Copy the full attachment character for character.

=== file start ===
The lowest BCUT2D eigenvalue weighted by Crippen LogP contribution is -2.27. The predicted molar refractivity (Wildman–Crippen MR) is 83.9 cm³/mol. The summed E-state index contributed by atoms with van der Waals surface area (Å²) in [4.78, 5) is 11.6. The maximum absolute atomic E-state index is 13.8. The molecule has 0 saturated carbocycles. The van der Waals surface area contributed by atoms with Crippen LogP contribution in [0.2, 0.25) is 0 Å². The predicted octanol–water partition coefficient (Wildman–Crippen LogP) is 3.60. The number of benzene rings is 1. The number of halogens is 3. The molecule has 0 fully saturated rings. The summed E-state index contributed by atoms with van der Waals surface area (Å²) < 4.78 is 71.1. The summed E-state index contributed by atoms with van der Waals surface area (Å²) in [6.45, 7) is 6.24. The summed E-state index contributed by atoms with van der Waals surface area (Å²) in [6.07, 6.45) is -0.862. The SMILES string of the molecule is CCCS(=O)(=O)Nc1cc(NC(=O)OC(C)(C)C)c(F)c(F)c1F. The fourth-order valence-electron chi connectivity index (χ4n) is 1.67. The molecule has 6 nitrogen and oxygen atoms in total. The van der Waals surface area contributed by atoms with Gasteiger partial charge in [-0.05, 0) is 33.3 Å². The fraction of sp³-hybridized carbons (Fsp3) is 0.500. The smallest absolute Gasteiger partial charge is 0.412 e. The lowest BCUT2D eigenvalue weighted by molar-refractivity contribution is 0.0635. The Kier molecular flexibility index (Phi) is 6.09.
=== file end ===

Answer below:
The lowest BCUT2D eigenvalue weighted by Crippen LogP contribution is -2.27. The predicted molar refractivity (Wildman–Crippen MR) is 83.9 cm³/mol. The summed E-state index contributed by atoms with van der Waals surface area (Å²) in [4.78, 5) is 11.6. The maximum absolute atomic E-state index is 13.8. The molecule has 0 saturated carbocycles. The van der Waals surface area contributed by atoms with Crippen LogP contribution in [0.2, 0.25) is 0 Å². The predicted octanol–water partition coefficient (Wildman–Crippen LogP) is 3.60. The number of benzene rings is 1. The number of halogens is 3. The molecule has 0 fully saturated rings. The summed E-state index contributed by atoms with van der Waals surface area (Å²) < 4.78 is 71.1. The summed E-state index contributed by atoms with van der Waals surface area (Å²) in [6.45, 7) is 6.24. The summed E-state index contributed by atoms with van der Waals surface area (Å²) in [6.07, 6.45) is -0.862. The SMILES string of the molecule is CCCS(=O)(=O)Nc1cc(NC(=O)OC(C)(C)C)c(F)c(F)c1F. The fourth-order valence-electron chi connectivity index (χ4n) is 1.67. The molecule has 6 nitrogen and oxygen atoms in total. The van der Waals surface area contributed by atoms with Gasteiger partial charge in [-0.05, 0) is 33.3 Å². The fraction of sp³-hybridized carbons (Fsp3) is 0.500. The smallest absolute Gasteiger partial charge is 0.412 e. The lowest BCUT2D eigenvalue weighted by molar-refractivity contribution is 0.0635. The Kier molecular flexibility index (Phi) is 6.09.